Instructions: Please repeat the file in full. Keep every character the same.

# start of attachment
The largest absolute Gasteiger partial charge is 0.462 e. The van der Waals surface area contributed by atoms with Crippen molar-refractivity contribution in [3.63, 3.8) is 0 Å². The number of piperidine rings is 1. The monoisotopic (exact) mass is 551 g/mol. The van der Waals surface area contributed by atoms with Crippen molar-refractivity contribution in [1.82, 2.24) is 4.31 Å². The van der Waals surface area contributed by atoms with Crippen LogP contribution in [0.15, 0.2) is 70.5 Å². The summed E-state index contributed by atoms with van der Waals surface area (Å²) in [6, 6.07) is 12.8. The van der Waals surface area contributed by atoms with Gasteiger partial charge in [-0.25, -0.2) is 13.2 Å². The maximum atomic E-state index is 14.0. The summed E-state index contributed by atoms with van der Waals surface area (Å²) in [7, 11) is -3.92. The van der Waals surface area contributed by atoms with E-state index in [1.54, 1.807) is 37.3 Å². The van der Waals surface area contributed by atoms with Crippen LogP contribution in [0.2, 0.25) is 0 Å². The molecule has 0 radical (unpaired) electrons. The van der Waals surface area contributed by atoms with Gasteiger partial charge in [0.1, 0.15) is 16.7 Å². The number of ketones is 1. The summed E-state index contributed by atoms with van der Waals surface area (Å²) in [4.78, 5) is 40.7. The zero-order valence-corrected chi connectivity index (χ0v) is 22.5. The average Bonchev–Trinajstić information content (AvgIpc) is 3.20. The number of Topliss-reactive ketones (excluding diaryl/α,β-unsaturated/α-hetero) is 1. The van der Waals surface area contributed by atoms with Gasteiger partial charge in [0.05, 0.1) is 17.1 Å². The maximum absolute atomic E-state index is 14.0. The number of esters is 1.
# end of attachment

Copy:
The largest absolute Gasteiger partial charge is 0.462 e. The van der Waals surface area contributed by atoms with Crippen molar-refractivity contribution in [3.63, 3.8) is 0 Å². The number of piperidine rings is 1. The monoisotopic (exact) mass is 551 g/mol. The van der Waals surface area contributed by atoms with Crippen molar-refractivity contribution in [1.82, 2.24) is 4.31 Å². The van der Waals surface area contributed by atoms with Crippen LogP contribution in [0.15, 0.2) is 70.5 Å². The summed E-state index contributed by atoms with van der Waals surface area (Å²) in [6, 6.07) is 12.8. The van der Waals surface area contributed by atoms with Gasteiger partial charge in [-0.25, -0.2) is 13.2 Å². The maximum atomic E-state index is 14.0. The summed E-state index contributed by atoms with van der Waals surface area (Å²) in [7, 11) is -3.92. The van der Waals surface area contributed by atoms with E-state index in [1.54, 1.807) is 37.3 Å². The van der Waals surface area contributed by atoms with Crippen LogP contribution in [0.2, 0.25) is 0 Å². The molecule has 0 radical (unpaired) electrons. The van der Waals surface area contributed by atoms with Gasteiger partial charge in [0.1, 0.15) is 16.7 Å². The number of ketones is 1. The summed E-state index contributed by atoms with van der Waals surface area (Å²) in [4.78, 5) is 40.7. The zero-order valence-corrected chi connectivity index (χ0v) is 22.5. The average Bonchev–Trinajstić information content (AvgIpc) is 3.20. The number of Topliss-reactive ketones (excluding diaryl/α,β-unsaturated/α-hetero) is 1. The van der Waals surface area contributed by atoms with Gasteiger partial charge in [0.05, 0.1) is 17.1 Å². The maximum absolute atomic E-state index is 14.0. The number of esters is 1.